Since 1923 • For a greater Loyola

The Maroon

Since 1923 • For a greater Loyola

The Maroon

Since 1923 • For a greater Loyola

The Maroon

Community Buoy: Loyola swimmer designs water rescue app

Isabella Castillo
Ella Balhoff looks at her computer.

Swimmer and global award-winning graphic designer, Ella Balhoff is ready to graduate and continue to centralize people in her work. Lafayette native, Balhoff said that vibrant colors and the Cajun community she grew up surrounded by inspired her time at Loyola, as an athlete, friend, and now app designer.

Her swim and Acadian community in Lafayette have impacted the way she navigates life. Balhoff said she has always kept community collaboration in mind. This semester, she finished her app, Buoy’s, design, an app that reflects her swim community. According to Balhoff, her high school swim club aided in multiple flood clean-ups, as other members of the community also did their part to help.

“Buoy is a water disaster search and rescue app that facilitates connecting people for civilian help,” said Balhoff, “So like people with boats and trucks–cause I saw people unifying when it came to the point that even police couldn’t help them.”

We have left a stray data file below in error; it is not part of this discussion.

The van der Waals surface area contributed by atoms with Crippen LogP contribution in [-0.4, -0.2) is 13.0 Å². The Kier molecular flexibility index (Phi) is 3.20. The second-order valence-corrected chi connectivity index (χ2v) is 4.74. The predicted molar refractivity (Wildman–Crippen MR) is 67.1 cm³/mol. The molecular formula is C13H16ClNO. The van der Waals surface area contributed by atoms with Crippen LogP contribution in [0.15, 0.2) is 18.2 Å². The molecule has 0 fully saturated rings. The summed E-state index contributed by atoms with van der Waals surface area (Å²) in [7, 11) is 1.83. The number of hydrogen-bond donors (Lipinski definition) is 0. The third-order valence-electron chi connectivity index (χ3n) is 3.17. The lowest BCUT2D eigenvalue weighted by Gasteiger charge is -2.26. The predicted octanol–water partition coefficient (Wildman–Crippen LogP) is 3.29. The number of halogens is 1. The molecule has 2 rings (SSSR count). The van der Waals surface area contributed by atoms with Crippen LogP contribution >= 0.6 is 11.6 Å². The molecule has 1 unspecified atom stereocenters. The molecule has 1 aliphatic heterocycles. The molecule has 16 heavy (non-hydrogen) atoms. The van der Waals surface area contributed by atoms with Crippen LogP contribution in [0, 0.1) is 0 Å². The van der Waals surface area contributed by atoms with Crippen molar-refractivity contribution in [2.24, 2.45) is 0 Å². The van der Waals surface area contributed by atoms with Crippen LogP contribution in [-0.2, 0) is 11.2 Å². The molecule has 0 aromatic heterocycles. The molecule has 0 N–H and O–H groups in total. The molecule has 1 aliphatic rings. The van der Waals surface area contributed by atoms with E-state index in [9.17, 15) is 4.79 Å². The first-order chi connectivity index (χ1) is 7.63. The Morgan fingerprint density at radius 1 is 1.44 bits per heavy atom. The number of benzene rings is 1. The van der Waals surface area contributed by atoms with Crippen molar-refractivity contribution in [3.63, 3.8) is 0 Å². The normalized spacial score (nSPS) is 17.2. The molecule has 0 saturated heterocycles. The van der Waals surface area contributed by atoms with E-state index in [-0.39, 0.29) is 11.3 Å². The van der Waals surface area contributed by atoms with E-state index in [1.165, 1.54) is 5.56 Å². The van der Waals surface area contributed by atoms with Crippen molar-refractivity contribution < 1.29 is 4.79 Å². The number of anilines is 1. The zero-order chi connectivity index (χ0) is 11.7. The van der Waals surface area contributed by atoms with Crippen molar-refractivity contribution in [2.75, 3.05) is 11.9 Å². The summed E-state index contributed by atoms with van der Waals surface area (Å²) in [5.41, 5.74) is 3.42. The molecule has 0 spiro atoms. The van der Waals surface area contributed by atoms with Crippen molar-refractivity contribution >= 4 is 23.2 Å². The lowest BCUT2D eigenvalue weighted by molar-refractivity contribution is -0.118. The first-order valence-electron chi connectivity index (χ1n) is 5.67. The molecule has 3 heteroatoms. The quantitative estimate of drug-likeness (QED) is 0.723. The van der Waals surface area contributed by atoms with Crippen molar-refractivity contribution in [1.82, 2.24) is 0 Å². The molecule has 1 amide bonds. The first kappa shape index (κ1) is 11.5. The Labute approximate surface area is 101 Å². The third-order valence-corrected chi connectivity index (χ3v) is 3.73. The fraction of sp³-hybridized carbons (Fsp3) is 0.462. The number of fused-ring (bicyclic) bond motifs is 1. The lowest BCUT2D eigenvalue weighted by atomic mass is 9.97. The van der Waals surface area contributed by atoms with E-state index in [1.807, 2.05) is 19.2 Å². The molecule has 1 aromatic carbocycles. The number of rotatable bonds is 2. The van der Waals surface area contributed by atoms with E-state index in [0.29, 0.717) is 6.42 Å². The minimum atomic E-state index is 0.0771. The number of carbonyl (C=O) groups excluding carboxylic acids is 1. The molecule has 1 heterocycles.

Inspired by her experiences, Balhoff used FIGMA to design her prototype.

“I saw people coming together during disasters,” Balhoff said, “I want to help people in those moments.”

Starting her journey at Loyola as a computer science major, Balhoff said her love for website design and experience in CSS and HTML programming convinced her that it was the way to go. But once she understood her motivations, she switched to graphic design.

“I like to highlight people, to give everyone their spotlight,” Balhoff said. “It’s about letting people be heard.”

Transitioning to the design department took her by surprise, Balhoff said.

“The program itself is a community,” Balhoff said. “We take three-hour-long classes and go grade to grade together. It’s almost like middle school.”

Part of the Student Athletic Advisory Committee, Balhoff said her structured schedule allows her to handle the surprising rigor of the design program.

“As athletes, we’re used to doing things back to back,” Balhoff said.

Aside from scheduling, she intertwines swimming in her designs in multiple ways. She won Graphis’ New Talent Award, in which she submitted a title sequence for James Bond’s Thunderball. Conducting underwater shots and only using technology from 1965, Balhoff won gold.

Hoping to get her app developed after graduation, Balhoff intends to continue spotlighting the community, centralizing people in graphic design.

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